Union forces cross the Chattahoochee River, north of Atlanta, GA, forcing Confederate General Johnston to pull his forces to Peachtree Creek. Johnston is flanked once more and retreats into Atlanta proper.

July 10

1861: US President Lincoln sends a letter to the Kentucky Inspector General of Militia, Simon Bolivar Buckner, stating that Union troops will respect the states neutrality stance.
Union forces under General Rosecrans move toward Rich Mountain in western Virginia.
Confederate force defeated at Monroe Station, MO.

1862: Union General Pope, commander of the Army of Virginia, declares that he will be harsh with Confederate supporters in the Shenandoah Valley, VA.

1863; Union troops under General George Strong land at Morris island, SC with the objective of taking Battery Wagner.
Union General Meade’s troops make contact with retreating Confederates at Williamsport, MD as General Lee is now able to get his army across the Potomac. He sends the wounded and 4000 Union prisoners across first.

1864: Confederate General Early’s troops reach Rockville, MD where they encamp.
Union General Sherman has decided to besiege Atlanta, GA, sending cavalry to hit the rail line between Columbus, GA and Montgomery, AL.
Private Robert Sneeden, mapmaker for III Corps, writes that the six
Raiders that were on trial were found guilty and sentenced to hang.

July 11

1861: Union forces under General William Rosecrans defeat Confederates at Rich Mountain in western Virginia.
At Laurel Hill, western VA, Union General T.A. Morris forces Confederates under General Robert Garnett to abandon their positions.

1862: Union General Henry Halleck assumes duties as commander in chief of Union forces in the field.
Skirmish at Williamsburg, VA.
Confederate General Morgan’s troops attack Lebanon, KY but fail to prevent Union forces from destroying the supplies there.
Skirmish at Pleasant Hill, MO.

1863: An initial Union attack on Battery Wagner, SC is repulsed.
Union General Sherman had Confederate General Johnston surrounded at Jackson, MS.
Lt Col Arthur Freemantle reaches Johnstown, PA where he takes a train for Philadelphia, PA.

1864: Union cavalry under General Smith reach Pontotoc, MS while Confederate General Forrest has his troops at nearby Okolona, MS.
Confederate General Early reaches the outskirts of Washington, DC, finding the area reinforced.
Private Robert Sneeden, mapmaker for III Corps, writes that the condemned Raiders were hanged in the stockade. John Collins' rope broke, but new rope was found and the hangings were soon finished. This is also witnessed and accounted by Union Sergeant John Ransom.

July 12

1861: Union troops take Beverly, Western Virginia.
Union forces under General Jacob Cox move into the Great Kanawha Valley in Western Virginia.

1862: Lebanon, KY captured by Confederate General Morgan’s forces.
Skirmish at Culpepper, VA.

1863: Union General Meade’s advance force arrives at Williamsport, MD and begins clashing with Confederates there. It is ironic that this is taking place only a few miles from the site of the Battle of Sharpsburg/Antietam.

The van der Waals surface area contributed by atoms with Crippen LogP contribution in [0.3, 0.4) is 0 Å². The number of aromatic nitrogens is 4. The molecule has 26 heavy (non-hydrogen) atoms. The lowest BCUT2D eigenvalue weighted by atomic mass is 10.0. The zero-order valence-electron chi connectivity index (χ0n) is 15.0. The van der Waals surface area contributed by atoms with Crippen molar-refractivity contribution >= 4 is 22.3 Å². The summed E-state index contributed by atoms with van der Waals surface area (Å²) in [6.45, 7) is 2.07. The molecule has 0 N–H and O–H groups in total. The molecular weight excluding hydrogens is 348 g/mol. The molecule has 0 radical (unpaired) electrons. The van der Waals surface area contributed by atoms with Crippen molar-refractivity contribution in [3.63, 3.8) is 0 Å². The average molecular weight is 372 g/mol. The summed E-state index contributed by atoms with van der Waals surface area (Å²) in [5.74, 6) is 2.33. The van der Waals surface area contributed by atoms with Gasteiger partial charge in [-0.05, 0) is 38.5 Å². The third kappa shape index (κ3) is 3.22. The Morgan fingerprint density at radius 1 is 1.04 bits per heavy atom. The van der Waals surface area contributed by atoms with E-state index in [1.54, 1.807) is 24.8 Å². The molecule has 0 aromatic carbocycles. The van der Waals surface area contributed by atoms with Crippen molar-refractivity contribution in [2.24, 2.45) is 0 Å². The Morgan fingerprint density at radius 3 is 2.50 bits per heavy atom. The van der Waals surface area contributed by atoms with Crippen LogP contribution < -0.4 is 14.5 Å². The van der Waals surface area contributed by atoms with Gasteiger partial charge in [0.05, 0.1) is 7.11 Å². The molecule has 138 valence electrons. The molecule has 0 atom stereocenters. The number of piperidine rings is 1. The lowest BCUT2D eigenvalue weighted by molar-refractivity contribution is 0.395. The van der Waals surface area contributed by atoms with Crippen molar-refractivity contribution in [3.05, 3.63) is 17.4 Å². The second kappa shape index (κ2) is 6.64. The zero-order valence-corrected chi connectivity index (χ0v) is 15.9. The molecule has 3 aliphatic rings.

Lt Col Arthur Freemantle reaches Philadelphia, PA and switches trains for New York, NY.

1864: Union General Wright engages Confederate General Early outside Washington, DC, with US President Lincoln watching. Lincoln was standing on the parapet watching the battle when a Union Captain shouted, “Get down you d***ed fool or you will be killed!” Lincoln replies, “Captain, I see you already learned how to address a civilian.” The Captain involved would become Justice Oliver Wendell Holmes of the US Supreme Court.

July 13

1861: At Carrick’s Ford, VA, Confederate General Garnett becomes the first general officer to die in the Civil War. His death and the surrender of 555 troops clears the northern part of western Virginia of Confederates.

1862: Confederate forces under General Forrest capture the Union garrison at Murfreesboro, TN.
Confederate General Lee begins to move his army to the north towards Manassas Junction, VA.
Confederate General Morgan’s forces advance on Cynthiana, KY.

1863: Confederate forces under General Morgan cross into Ohio.
Confederate General Lee begins moving his army back into Virginia.
Draft Riots begin in New York as opposition to a planned draft of men into the Union Army explodes into violence aimed at African-Americans. Riots spread to Boston, MA, Portsmouth, NH, Rutland, VT, Wooster, OH, and Troy, NY.
Lt Col Arthur Freemantle observes some of the rioting.

1864: Union General Smith’s forces move to Tupelo, MS.
Union General Wright pursues Confederate General Early as he pulls back from Washington, DC.

July 14

1861: Union troops under General McDowell prepare to move into Virginia with Fairfax Court House as the main line of advance.

1862: Confederate General Morgan’s forces reach Cynthiana, KY, putting Ohio and Indiana under threat.
US Congress votes for the formation of the State of West Virginia.
Union Army of Virginia advances on Gordonsville, VA.
Skirmish at Batesville, AR.

1863: Union cavalry attack the Confederate crossing point at Williamsport, MD, taking 500 prisoners. It was during this time that Confederate General Pettigrew was mortally wounded. It is during this tine that General Meade learns about the Draft Riots and receives orders to send troops to New York.

1864: Battle of Tupelo, MS. Union commander: General A.J. Smith. Confederate commanders: General Nathan Forrest and Stephen Lee. Confederate forces attack at 7 a.m. but are not properly controlled, allowing both formations to be repulsed. Union victory.
Confederate General Early crosses back into Virginia.

July 15

1861: Union troops under General Patterson clash with Confederates near Winchester, VA.
USS Daylight has been stationed off Wilmington, NC as a blockade force. It is apparent that more warships are needed.

1862: Union Flag Officer Farragut takes his fleet by Vicksburg, MS, facing heavy fire.